Saturday, March 30, 2013

Live Edge Table Build...

Well I wanted to challenge myself, so I started a live edge table build back before the holidays. After I screwed up the joinery at the top of the first leg I shoved the project back up on the shelf of misfit projects. Until yesterday I figured it would never see the light of day, but I've had a change of heart. Although I won't be able to fix (cosmetically modify maybe) the original screw up I figure there are still lessons to be learned from the project.

Everything I am attempting is really a first attempt and although I have read and watched quite a bit of woodworking related educational materials, the solutions and processes I am using are self destructiv... I mean I am figuring them out on my own. I realize there are better ways to do everything I am trying to do, so I am begging anyone and everyone to comment and share their ideas, suggestions and experience. I have had trouble finding local educational resources and a woodworking community to learn and share ideas with, so the internet is my resource for sharing my passion for the craft. So please feel free to point your fingers and laugh at my project(s), but don't leave me in the dark if you know a better technique, recognize a failure path or simply have a tip to share. I wouldn't mind a couple of atta boys along the way, but honestly they're not necessary for me to enjoy the journey.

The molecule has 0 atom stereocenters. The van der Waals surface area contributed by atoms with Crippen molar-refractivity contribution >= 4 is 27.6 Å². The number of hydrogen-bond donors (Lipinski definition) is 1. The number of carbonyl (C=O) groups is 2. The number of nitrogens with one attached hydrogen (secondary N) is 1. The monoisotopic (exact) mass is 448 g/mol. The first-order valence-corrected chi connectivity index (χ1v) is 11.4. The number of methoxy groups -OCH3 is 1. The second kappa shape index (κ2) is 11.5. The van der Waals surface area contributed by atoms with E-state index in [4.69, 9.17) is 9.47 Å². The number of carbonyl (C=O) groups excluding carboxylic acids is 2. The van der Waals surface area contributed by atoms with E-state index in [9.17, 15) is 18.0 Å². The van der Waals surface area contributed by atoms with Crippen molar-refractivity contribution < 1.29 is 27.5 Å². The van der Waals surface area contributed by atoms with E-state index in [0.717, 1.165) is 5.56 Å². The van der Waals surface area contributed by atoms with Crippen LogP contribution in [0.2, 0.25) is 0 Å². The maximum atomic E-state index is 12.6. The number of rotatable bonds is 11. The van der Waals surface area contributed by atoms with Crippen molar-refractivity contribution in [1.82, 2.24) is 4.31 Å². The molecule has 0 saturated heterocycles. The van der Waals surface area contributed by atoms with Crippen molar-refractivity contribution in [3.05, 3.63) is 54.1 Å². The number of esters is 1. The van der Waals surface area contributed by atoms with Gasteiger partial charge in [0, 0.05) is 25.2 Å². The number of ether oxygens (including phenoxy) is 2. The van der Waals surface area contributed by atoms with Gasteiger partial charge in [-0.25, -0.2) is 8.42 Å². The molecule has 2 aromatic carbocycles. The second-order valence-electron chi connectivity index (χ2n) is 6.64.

Anyway below are a few pictures of the table, including close ups of the screw up. I am in the process of working on the joinery for the other leg and then it will be on to the stretcher. Wish me luck and let me know what you think!!!
Table Top

Live Edge
Going To Drill Out Epoxy As It Dried Yellow (Any Suggestions For Clear Drying Epoxy?)
Solid 8/4 Walnut Leg
Leg Edge Rounding Template (Mark Legs Then Use Planes, Scrapers And Rasps To Shape Edges)
One Leg Partially Shaped (Looong Way To Go. Wishing For A Draw Knife &/Or Spokeshave)
Arc At Base Of Legs (Note Tapering At The Top)
Mortise For Stretcher (Stretcher Will Be Made Of Hard Maple, Maybe Curly)
KABOOM!!! Not Sure What I Did Wrong, But Obviously Something Wasn't Right. I Had Plywood Backing Up The Stock As I Chiseled Through The Waste, So Anyone Got Any Thoughts On This One???
Dovetail Joint For Attaching The Top To The Legs
Marking Out The Dovetail On The Top (Just Started Chiseling Waste To Define Edges, Will Drill Out Bulk Before Final)
First Socket Completed. Disappointed In Sloppy Fit (Where I Had Shelved The Project Back Before The Holidays)
Until my next post:


Saturday, March 23, 2013

Blog Entry - Triple Play...

 This week it is sort of like three posts in one, so I won't waste anymore time on the introduction.